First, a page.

Forum Spring Semester 2010 - 11
January 28, 2011 - Paul Hutchcroft (Professor of Political and Social Change and Founding Director of the School of International, Political and Strategic Change, Australian National University)
Linking Capital and Countryside:
Patronage and Clientelism in Japan, Thailand, and the Philippines
Through a comparison of Japan, Thailand, and the Philippines–three Asian polities with well-developed systems of patronage politics--this presentation will examine the degree to which patronage structures provide a critical “political cement” between national and local levels. The relative importance of patronage as a territorial glue, I argue, relates to the nature of the broader institutional context, most importantly linkages between national bureaucracies and local government units as well as linkages that can be provided by coherent and well-institutionalized national political parties.
February 4, 2011 - Jennifer S. Esperanza (Assistant Professor of Anthropology, Beloit College)
Carving Culture, Carving the Cosmopolitan in Bali, Indonesia
In recent decades, Bali has served as an important source for international wholesalers and retailers in search of inexpensive, mass-produced handicrafts. Taking advantage of this new economic opportunity, some woodcarvers have diversified their repertoire to produce the ethnic arts of foreign cultures. This presentation will examine the impact the ethnic arts industry has had on the village of Tegallalalang, where African masks, Native American totem poles and Australian dijeridu are a few of the popular ethnic objects produced and sold for export. Using ethnographic data, I will argue that the export handicrafts industry serves as a platform from which Balinese can assert cosmopolitan, global and modern identities for themselves, in ways that the tourism industry has not accomplished.
February 11, 2011 - Ian Coxhead (Professor, Department of Agricultural and Applied Economics)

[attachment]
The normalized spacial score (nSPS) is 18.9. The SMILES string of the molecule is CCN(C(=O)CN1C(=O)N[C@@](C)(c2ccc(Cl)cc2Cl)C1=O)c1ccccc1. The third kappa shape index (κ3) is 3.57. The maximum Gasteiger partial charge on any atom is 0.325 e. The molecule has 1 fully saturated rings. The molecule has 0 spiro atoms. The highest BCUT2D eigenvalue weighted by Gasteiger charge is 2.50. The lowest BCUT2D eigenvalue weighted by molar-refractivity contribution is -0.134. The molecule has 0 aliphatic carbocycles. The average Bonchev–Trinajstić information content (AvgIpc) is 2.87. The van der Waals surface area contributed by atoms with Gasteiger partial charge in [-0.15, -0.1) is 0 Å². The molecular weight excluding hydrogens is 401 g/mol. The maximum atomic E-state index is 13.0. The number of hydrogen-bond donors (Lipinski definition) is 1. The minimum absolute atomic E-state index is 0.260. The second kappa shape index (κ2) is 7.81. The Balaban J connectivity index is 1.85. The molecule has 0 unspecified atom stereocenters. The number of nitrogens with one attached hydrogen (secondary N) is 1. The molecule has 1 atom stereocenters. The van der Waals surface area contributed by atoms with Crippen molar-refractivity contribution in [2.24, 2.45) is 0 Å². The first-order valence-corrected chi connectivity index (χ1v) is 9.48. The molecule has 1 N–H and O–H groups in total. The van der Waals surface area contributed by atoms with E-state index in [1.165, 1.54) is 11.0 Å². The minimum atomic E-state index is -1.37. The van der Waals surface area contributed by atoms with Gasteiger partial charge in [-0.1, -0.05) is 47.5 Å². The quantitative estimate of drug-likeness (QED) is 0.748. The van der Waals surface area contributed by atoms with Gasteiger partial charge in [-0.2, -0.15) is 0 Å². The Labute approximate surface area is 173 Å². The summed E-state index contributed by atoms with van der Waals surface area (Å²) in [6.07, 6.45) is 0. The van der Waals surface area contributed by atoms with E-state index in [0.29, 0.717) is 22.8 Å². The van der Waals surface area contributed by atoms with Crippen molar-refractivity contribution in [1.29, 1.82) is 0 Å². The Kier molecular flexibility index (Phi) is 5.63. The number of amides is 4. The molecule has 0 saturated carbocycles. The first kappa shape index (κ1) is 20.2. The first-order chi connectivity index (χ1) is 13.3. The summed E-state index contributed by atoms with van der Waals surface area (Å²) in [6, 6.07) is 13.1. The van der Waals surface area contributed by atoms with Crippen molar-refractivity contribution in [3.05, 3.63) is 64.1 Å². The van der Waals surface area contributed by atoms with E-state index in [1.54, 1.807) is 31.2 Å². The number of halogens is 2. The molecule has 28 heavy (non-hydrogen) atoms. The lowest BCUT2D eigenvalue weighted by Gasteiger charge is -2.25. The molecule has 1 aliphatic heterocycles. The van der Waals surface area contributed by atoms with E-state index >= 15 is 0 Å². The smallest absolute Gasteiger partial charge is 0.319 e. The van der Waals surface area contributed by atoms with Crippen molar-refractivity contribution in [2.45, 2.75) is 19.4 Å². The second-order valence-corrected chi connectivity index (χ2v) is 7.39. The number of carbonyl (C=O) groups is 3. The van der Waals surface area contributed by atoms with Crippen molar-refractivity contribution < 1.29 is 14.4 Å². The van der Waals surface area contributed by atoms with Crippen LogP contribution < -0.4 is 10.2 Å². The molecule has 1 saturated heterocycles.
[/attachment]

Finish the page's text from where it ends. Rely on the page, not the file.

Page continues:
Baby Tigers on Steroids: Indonesia, Vietnam and the Global Economy
Indonesia and Vietnam have grown robustly through the global financial crisis, even as their regional neighbors slipped into recession. This continues a long run of GDP expansion that has seen Vietnam join, and Indonesia consolidate its position in, the ranks of the middle-income economies. These are tremendous achievements, but what is the basis of this growth and can it be maintained into the future? Each country has its own story, but in each case there are reasons to believe that the momentum of growth will be hard to sustain without significant changes in economic policy and development strategy.
February 18, 2011 - Kevin Woods (Ph.D. Student of Environmental Science, Management and Policy (ESPM), Society and Environment Division, UC Berkeley)
Modernizing’ Land Politics: Emerging Agribusiness Trends in Post-Election Burma
Since post-Nargis reconstruction efforts and the recent national election, land and agriculture in Burma are becoming redefined by fantasies of modernization and mechanization, pushed by the regime leaders and spearheaded by the military’s preferred Burmese businessmen. Following previous socialist peasant crop campaigns, the government has liberalized their approach to reach export quotas and meet domestic demand by dispossessing peasants of their swidden land in order to carve out large-scale agricultural concessions to Burmese business/political elite, backed by illicit revenue streams and transnational investment. This newest wave of enclosure reflects racial and geo-political histories, with marked differences in agricultural development trajectories for Burman Burmese in the heartland versus restive ethnic populations along the frontiers. While businessmen explore contract farming arrangements for Burman Burmese in the Delta, military commanders confiscate Kachin and Shan mountains and villages in northern Burma who then hire Burman Burmese migrant laborers. The power of these constructed industrial landscapes is in the material politics they paint, which is exactly what the country’s post-election political façade tries to erase from view.